In Congress, what goes on behind closed doors?
© Greg Nash

As a former House Republican staffer, I would not deign to explain what is happening behind the closed doors of the House and Senate Democratic caucuses. That allusion, in itself, misrepresents how things really work. Most serious, private political discussions take place in small, informal groups of members and not in formal caucus meetings and debates.

What is left for us unconnected outsiders are the breadcrumbs left by self-interested players spinning their versions of things to a media always hungry for any good gossip and scoops. You can’t really call such revelations “fake news,” since there has to be some element of truth involved for the leakers to retain any credibility. Let’s just say their insider leaks have more the quality of wishful thinking than sure-fire predicting. 

It’s no secret that fierce debates are already taking place within Democratic ranks about the future of the party, both in terms of the 2022 midterms and the 2024 presidential election. What directions, themes, issues, and postures should the Democrats take to retain control of Congress and the White House?

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As that wise sage, Yogi Berra, is said to have said, “When you come to a fork in the road, take it.” As it turns out, for congressional Democrats we’re talking about a three-pronged fork — left, right and middle, though the real debate is between the liberal left and the moderate middle. However, instead of arguing about the correct fork, Democrats have their knives out to carve their “true” course for the party.

Further complicating matters is President Joe BidenJoe BidenThe Hill's Morning Report - Presented by Facebook - White House, Dems play blame game over evictions GOP skepticism looms over bipartisan spending deal Biden vaccine rule sets stage for onslaught of lawsuits MORE who talks a good game about the need for bipartisanship and compromise while pursuing what many knowledgeable observers characterize as the most progressive agenda since President Lyndon B. Johnson.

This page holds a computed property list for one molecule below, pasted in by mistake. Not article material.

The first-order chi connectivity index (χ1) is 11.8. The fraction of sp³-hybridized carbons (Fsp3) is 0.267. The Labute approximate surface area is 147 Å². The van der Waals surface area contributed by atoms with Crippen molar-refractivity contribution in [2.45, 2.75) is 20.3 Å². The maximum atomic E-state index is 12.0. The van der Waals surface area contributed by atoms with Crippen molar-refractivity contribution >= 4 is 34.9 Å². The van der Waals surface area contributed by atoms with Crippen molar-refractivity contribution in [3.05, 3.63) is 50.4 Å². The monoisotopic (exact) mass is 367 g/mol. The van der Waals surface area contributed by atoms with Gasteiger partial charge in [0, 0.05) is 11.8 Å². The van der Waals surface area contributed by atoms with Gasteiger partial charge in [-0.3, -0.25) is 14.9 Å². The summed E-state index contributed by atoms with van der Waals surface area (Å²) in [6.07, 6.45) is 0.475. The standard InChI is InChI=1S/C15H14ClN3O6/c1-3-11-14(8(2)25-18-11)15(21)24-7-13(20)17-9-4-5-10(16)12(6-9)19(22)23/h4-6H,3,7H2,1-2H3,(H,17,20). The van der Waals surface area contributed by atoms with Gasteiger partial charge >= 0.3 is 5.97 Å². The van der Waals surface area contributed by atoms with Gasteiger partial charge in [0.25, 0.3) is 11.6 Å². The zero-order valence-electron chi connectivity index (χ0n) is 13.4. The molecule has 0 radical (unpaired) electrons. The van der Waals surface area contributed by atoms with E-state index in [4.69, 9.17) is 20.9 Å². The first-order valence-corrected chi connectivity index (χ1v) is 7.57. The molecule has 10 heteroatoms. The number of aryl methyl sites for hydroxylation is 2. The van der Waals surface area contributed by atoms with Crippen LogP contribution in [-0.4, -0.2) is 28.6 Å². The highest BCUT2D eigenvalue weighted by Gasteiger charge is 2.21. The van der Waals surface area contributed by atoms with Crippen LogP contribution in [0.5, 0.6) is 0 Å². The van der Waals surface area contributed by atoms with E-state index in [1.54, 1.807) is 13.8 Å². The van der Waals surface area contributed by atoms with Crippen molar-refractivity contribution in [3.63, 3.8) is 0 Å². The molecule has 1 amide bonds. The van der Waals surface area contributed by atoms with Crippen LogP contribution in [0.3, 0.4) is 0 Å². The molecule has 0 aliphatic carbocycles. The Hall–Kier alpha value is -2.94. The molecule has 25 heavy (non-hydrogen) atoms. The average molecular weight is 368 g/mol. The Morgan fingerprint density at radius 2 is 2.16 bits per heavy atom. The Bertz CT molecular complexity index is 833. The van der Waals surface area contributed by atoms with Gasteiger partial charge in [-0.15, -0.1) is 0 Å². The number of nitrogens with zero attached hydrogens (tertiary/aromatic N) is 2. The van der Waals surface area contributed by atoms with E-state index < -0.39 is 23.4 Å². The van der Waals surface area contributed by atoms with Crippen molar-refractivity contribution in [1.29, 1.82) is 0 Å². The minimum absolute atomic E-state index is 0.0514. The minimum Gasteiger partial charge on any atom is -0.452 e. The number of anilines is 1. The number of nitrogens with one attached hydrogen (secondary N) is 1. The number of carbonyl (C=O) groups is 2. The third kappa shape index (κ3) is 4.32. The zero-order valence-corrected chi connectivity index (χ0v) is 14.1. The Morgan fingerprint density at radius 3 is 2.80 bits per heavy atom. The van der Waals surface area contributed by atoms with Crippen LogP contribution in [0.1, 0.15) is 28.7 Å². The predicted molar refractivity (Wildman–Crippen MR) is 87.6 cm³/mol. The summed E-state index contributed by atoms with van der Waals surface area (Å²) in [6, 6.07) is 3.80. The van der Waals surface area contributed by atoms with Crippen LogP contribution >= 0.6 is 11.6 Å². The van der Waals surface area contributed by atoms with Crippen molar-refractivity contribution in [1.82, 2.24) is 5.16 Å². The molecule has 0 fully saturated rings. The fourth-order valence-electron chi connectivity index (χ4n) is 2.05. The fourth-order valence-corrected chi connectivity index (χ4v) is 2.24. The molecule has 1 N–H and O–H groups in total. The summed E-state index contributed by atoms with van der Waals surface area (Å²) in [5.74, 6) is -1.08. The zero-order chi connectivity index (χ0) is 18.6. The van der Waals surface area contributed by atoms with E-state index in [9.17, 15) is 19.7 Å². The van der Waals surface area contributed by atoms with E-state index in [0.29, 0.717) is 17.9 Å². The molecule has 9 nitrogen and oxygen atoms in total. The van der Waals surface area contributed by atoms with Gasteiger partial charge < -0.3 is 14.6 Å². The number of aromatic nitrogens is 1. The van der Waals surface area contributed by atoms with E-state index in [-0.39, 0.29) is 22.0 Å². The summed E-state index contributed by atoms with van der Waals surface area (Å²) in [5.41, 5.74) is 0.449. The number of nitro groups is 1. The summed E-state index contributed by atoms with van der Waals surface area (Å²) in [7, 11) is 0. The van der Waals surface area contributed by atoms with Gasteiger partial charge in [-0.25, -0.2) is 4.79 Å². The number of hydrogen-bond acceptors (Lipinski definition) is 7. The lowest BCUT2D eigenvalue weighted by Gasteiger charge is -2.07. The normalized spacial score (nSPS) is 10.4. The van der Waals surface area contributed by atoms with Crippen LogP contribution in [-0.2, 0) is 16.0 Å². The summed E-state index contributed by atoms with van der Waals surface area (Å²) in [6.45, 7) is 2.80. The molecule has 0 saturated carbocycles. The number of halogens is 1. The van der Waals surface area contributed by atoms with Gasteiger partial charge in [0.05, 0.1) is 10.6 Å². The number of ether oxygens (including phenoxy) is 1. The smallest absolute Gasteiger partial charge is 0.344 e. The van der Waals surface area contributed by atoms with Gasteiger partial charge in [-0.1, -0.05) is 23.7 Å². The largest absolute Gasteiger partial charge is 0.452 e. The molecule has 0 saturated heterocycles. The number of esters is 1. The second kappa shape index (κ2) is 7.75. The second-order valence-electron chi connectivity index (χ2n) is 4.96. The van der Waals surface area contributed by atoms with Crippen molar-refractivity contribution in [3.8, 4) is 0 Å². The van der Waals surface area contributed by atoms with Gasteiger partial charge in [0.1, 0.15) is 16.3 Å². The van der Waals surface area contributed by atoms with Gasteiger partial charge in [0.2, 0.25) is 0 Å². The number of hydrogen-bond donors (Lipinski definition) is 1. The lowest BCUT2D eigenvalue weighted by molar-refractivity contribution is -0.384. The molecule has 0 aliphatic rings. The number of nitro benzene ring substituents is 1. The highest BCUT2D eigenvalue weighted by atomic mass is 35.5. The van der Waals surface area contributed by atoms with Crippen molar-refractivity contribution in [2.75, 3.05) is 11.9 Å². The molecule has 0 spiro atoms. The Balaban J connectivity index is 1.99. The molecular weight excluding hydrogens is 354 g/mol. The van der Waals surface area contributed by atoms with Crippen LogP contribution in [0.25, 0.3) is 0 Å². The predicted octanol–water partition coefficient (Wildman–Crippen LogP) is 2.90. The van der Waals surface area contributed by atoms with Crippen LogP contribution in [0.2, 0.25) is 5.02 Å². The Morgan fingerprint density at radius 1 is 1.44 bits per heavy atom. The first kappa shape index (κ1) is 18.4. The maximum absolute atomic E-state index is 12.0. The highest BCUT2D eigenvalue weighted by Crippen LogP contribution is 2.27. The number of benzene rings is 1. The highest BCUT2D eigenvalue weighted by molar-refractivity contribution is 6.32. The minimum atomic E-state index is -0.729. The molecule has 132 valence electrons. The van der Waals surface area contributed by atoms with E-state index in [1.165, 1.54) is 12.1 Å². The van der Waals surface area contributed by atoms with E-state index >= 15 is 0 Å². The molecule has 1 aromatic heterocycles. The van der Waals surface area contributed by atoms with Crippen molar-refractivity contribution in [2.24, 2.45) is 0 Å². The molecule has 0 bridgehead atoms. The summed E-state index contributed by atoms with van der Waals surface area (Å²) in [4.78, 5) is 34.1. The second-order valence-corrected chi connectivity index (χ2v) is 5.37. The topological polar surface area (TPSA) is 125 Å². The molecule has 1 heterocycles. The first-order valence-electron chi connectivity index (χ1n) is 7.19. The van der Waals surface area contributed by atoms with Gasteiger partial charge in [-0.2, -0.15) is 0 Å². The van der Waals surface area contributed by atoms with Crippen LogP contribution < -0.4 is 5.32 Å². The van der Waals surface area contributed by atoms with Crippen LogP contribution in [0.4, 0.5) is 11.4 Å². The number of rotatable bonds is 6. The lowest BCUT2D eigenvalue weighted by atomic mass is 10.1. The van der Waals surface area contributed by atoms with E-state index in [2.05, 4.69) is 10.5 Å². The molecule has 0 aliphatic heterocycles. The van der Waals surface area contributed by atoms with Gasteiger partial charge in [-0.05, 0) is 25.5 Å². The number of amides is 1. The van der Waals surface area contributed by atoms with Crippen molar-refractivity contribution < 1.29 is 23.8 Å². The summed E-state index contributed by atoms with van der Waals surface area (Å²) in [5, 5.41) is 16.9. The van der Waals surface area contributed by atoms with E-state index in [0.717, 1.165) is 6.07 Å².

The infighting manifests itself in the Senate in behind-the-scenes debates among Democrats over how to deal with independent-minded senators like Joe ManchinJoe ManchinThe Hill's Morning Report - Presented by Facebook - White House, Dems play blame game over evictions Graham's COVID-19 'breakthrough' case jolts Senate Graham says he has COVID-19 'breakthrough' infection MORE (W.Va.) and Kyrsten SinemaKyrsten SinemaGraham's COVID-19 'breakthrough' case jolts Senate Key Senate Republican praises infrastructure deal The Hill's Morning Report - Presented by Facebook - Senate finalizes .2 trillion bipartisan infrastructure bill MORE (Ariz.), and what to do about the filibuster. Liberal Democrats want their party leader, Sen. Chuck SchumerChuck SchumerPoll: Majority of voters say more police are needed amid rise in crime America's middle class is getting hooked on government cash — and Democrats aren't done yet The Hill's Morning Report - Presented by Facebook - Senate finalizes .2 trillion bipartisan infrastructure bill MORE (N.Y.), to put the screws to mavericks and to use the so-called “nuclear option” (requiring only a majority vote) to abolish the current three-fifths vote rule to end filibusters.